Sat, 23 Nov 2019

WITH SO many other issues in the news, the media has not kept track of the case filed in the Supreme Court (SC), which relates to the killing of thousands of Filipinos caused by the government's campaign against illegal drugs, a central policy of the Duterte administration.

Responding to the announced intention of the International Criminal Court (ICC) to examine the "war on drugs," President Rodrigo Duterte ordered the country's withdrawal from the ICC in March this year.

Six members of the Senate filed a petition with the SC on May 16. The Philippine Coalition for the International Criminal Court (PCICC), a non-government organization which campaigned for the Rome Statute's ratification in the country, filed separately on June 13.The petitions were later consolidated by the Court.

After three postponements, the oral arguments on the petition finally began at the SC with newly-appointed Chief Justice Teresita De Castro presiding over the proceedings on August 28.

Despite its significance, the media, with few exceptions, were distracted by other issues and did not give the hearing due attention. Only a few reports did try to make sense of what was said in the proceedings, interpreting its meaning for the public.

CMFR monitored reports from the Manila broadsheets Manila Bulletin, the Philippine Daily Inquirer and The Philippine Star; the primetime newscasts 24 Oras (GMA-7), Aksyon (TV5), News Night (CNN Philippines) and TV Patrol (ABS-CBN 2); and selected news websites from August 28 to September 5, 2018.

The Supreme Court can either uphold Duterte's withdrawal, or agree with the petitioners that the executive department committed grave abuse of discretion in making the decision without the Senate's concurrence.

Should it uphold Duterte, the Philippines will be among those countries whose leaders have withdrawn from the ICC to escape accountability for their actions before the international community. Should it agree that the Senate has to concur with the withdrawal, it will enable that body to keep the country in the ICC as a signatory to the Rome Statute which established the ICC; and which was ratified in 2011 during the Benigno Aquino III administration. Lawyers for the Duterte administration insist that the Rome Statute was never in effect in the country because it was not published in the Official Gazette.

Limited media attention

The reports on the August 28 hearing focused mostly on the Supreme Court justices' questions and the petitioners' responses. TV news dropped the topic by August 29, with only print and online media continuing the coverage.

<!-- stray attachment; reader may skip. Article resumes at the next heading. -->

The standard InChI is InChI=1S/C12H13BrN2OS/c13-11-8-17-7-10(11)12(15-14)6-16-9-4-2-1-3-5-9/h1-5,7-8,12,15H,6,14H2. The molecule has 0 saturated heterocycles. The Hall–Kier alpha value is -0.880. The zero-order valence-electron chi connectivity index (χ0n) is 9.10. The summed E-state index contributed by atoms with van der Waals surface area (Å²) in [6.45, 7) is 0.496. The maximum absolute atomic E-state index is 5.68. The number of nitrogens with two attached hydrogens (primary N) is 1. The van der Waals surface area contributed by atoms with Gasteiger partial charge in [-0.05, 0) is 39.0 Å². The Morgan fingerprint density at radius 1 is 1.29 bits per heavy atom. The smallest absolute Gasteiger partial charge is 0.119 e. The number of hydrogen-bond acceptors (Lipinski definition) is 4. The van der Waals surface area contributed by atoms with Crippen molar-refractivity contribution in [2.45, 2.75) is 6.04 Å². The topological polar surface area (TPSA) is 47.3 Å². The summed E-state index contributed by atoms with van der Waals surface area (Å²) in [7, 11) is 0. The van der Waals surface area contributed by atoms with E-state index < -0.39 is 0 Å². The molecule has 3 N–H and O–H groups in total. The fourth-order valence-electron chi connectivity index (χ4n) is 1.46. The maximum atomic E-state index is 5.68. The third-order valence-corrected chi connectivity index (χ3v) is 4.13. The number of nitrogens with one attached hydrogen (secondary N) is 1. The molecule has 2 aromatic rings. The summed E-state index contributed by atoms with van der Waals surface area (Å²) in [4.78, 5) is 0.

As the week drew to a close, the issue was overshadowed by the rice shortage problem, the Senate probe on the shutdown of the Ninoy Aquino International Airport, and the bombings in Sultan Kudarat, among others. When the hearing resumed on September 4, the story lost once again to Duterte's order to void Senator Antonio Trillanes IV's amnesty.

Only some online news sites, and the Star in its September 5 edition, reported the exchange between the justices and the senators. TV news did not pick up the topic at all.

The media did report related topics such as the filing before the ICC of another complaint for crimes against humanity against Duterte by the kin of drug war victims and human rights advocates. The media also quoted Presidential Spokesperson Harry Roque's downplaying the complaint.


Judicial proceedings are not easily understood by the public. CMFR cheers efforts by some media organizations to highlight key points raised during the oral arguments, calling attention to their significance.

On August 29, ABS-CBN News Online and summarized key points on the first day, chief of which was whether there is a need for a Senate approval for the ICC pullout. The reports also noted other issues which included the absence of a Senate rule on the Philippines' withdrawal from a treaty, and the absence of a Constitutional provision providing a mechanism for it.

Rappler, for its part, looked into what the ICC withdrawal case means for the Philippines and presented the views of legal experts. ("What the ICC pullout case means for Duterte and the Supreme Court")

Former Ateneo School of Government dean and lawyer Antonio La Vina said a ruling on the issue determines whether the president will be able to question the ICC, if and when it decides to indict him for crimes against humanity. He also raised the possibility of the Supreme Court's ruling in favor of Duterte.

Lawyer Dante B. Gatmaytan of the University of the Philippines College of Law said that a ruling favorable to Duterte could have more damaging consequences.

Rappler pointed to Article 127 of the Rome Statute which said proceedings that began prior to a state party's withdrawal would still be in effect even after the member's pullout. Based on this, the preliminary examination on the killings in Duterte's drug war can continue.

"For those who want to hold government accountable for the thousands of deaths associated with the drug war, the worst possible outcome of this litigation is a Supreme Court ruling that not only is withdrawal from the ICC a function exclusive to the executive, but that the Rome Statute never became effective in the Philippines," Gatmaytan warned.

But he also noted that a ruling recognizing the Senate's power to concur with the withdrawal "will necessarily rein in the president."

"It would be significant because it would be the first time the Court will rule against President Duterte," he added.

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